Paul: I do believe that Calling and ability are inextricably intertwined. My training at age 25 was to seek out my calling on a daily basis, as the central prayer of my life, and then to also carefully assess all my abilities, to develop every ability into a talent through practice, and then apply those talents toward the calling. This was the esoteric training in the ancient mystery schools of Egypt and Greece. It is important to find out where you have a ‘green thumb’ and where you have no talent at all, and to dwell as much as possible in the areas where you excel just by following your own nature and pleasure.
Wolf: I like the idea of awarding certificates of accomplishment with fundamental and clearly defined criteria, but I have a hard with official “certification” and institutional vetting. While I do not want to be treated by an MD who is a charlatan with no knowledge, training or experience, we all know that having a Dr.’s license does not ensure someone is any good at all at practicing medicine. You have your doctorate and credentials, yet teach an accessible form of herbalism and self care. Talk about this.
Paul: I don’t have a doctorate. In fact my NDAA means “no-degree-at-all.” I didn’t finish college, but had the prerequisites to get into naturopathic medical school, and then I didn’t finish ND school, so technically, although I have 50 semester hours of doctoral level work and some of my books would qualify as doctoral theses, I don’t have any degree. For me that advanced education came later in life and career, I was already established in my calling and practicing and teaching natural healing, and for me, that education taught me tools terms, and concepts that I could use to further my study. Once I had acquired what I actually needed, I left the school. that wasn’t obvious to me at the time, it was a difficult departure, but in retrospect that is exactly what happened. Leaving also allowed me to avoid the Doctor Complex, where individuals with medical degrees put on certain airs of inflated superiority. For certification, I am in favor of people who have completed a course of study to have a certificate that documents that work. I’m not in favor of regulatory certification of herbalists at this point in the evolution of the profession, but educational certification is different, it just certifies that you have completed some study. Let the merits of the certification rest on the reputation of the school.
Wolf: Many of the folks who read Plant Healer Magazine or attend the various Plant Healer events are people who have felt on the edge of the herbal community, either unworthy and inadequate or “different” and marginalized. This includes family practitioners and kitchen witches, social radicals and outlaws defying convention, youth who often feel underestimated and amateurs and zealots who don’t and never will have letters, degrees or registered status. What can be done in the herbal community to attract a wider range of people, of all types and colors, ages, and ways?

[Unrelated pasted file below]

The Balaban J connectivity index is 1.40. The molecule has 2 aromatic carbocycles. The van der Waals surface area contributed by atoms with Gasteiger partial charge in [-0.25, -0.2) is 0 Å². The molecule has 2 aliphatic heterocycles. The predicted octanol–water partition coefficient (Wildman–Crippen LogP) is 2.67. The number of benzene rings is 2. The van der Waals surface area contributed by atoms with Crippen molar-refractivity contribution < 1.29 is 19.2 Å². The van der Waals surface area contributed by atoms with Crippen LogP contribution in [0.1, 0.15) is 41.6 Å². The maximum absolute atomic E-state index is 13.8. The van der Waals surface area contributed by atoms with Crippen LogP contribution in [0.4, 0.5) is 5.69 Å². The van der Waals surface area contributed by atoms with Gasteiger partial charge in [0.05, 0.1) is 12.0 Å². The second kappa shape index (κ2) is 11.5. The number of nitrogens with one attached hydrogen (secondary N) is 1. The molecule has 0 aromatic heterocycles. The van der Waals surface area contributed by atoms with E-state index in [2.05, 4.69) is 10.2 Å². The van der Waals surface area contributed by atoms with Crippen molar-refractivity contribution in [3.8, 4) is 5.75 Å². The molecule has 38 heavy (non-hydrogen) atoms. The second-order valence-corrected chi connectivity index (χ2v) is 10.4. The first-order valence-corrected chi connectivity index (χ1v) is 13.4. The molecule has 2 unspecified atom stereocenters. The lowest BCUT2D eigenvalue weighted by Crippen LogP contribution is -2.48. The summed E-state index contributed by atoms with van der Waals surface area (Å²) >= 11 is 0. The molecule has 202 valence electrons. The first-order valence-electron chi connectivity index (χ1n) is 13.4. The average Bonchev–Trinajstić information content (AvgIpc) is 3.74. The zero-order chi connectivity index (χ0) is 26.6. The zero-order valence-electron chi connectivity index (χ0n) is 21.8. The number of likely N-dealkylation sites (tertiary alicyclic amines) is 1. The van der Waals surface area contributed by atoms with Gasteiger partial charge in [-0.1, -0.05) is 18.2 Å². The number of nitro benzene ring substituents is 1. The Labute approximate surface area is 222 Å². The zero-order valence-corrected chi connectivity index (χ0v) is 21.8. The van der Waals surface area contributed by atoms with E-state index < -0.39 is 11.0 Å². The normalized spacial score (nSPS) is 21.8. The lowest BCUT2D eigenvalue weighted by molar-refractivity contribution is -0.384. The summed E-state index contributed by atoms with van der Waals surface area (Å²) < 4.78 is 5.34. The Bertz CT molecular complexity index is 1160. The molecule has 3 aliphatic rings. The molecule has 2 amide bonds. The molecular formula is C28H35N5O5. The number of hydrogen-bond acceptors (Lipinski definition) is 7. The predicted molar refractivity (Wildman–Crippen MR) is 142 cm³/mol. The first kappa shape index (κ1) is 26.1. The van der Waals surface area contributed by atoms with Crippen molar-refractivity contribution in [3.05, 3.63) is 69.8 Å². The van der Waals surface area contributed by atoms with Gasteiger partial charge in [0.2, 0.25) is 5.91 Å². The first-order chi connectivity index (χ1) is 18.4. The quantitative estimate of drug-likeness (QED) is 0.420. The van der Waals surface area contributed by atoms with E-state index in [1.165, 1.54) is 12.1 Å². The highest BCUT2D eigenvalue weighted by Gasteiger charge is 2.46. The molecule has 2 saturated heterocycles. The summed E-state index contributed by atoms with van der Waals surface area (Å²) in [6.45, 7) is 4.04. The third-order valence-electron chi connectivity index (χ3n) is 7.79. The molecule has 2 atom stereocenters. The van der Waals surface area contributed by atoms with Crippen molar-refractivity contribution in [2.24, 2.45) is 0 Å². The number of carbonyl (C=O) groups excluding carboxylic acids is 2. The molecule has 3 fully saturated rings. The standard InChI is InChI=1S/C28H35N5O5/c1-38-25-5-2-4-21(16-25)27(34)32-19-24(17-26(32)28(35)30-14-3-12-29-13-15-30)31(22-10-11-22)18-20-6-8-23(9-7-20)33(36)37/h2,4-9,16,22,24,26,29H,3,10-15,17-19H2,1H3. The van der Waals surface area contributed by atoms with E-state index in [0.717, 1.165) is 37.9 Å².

Paul: A decade ago herbalism was dominated by a few organizations and a few conferences, which always featured the same speakers or the same kind of speakers. This lasted a long time, but as herbal schools churned out graduates, and thousands more people got the herbal bug, at some point, the masses of actual practicing and studying herbalists greatly outnumbered those who were recognized or spoken for by the previous institutions and conferences. Tremendously outnumbered. And I will say unhesitatingly that many of them have more actual experience, work with patients, hands-on gritty work than some of the big names riding on their reputations. People with 20 years of clinical work could not get on a podium at a conference, while people who hadn’t practiced in twenty years were considered big names. Yes, they felt isolated and out of the loop, even though they had much to offer. I think it was the advent of social media that got some of the new generation together, and then your first conference at the Ghost Ranch and the Plant Healer magazine made a nexus that opened a new center which facilitated the communication among them. I remember being there and looking at the teachers, and I remember thinking “Everyone teaching here is actually a practitioner.” They were attending each other’s lectures, sitting with the students instead of apart from them, no one strutting around like a rooster. This was a new phenomenon, and for me it was electrifying.
Wolf: I should point out here for the record, that the name or our annual event came directly from you, a christening that came from you calling it a “new nexus of the folk herbal resurgence.” From the very beginning you encouraged our antics… including fashioning the event and magazine as a folk herbal revival. Tell us about what you were thinking, what you felt that was different about these conferences, the state of the herbal movement at that time and the directions you find it going today.
Paul: I had the emerging vision that herbalism in North America is not a profession, it is not really even a consistent occupational definition, there are no true standards, and attempts by one or the other clique of herbalists to impose them have not been accepted. On the other hand it is a rich community, and a social movement at this point, an earth centered one. So what a community needs is networking and facilitation, not standards, and a movement needs rabble rousing and inspiration. That’s what I was encouraging rather than some new crystallized organization.
Wolf: Some core advice, for these special, heartful readers?
Paul: Be authentic. Work at it. Don’t exaggerate. Don’t make up stories. Be grounded in practice. Be open.
Wolf: It is rare for me to meet a single “civilized” person who sees the world close to the ways I do, let alone who independently developed such resonant ideas and used such similar phrasings. Though we have both been aesthetics, sensualists and radicals, and both came to serve the vital force of life, processes of discernment and real world action, you came to your convictions through a healing study and practice, through different books and experiences, while I through nature spirituality, a wilderness home preceded by outright outlaw experiences.
Paul: It is somewhat amazing that two fellows coming from such different training and expertise come to such a common vision. I guess if you try to reinvent the wheel it will end up being round. Constitutes a double-blind test of reality.
Wolf: I hope to always get to feature your insightful, incisive and inspiring writings in our Plant Healer Magazine, and enjoy your alliance in our shared purpose. It’s been an honor to work with you.
Paul: And with you.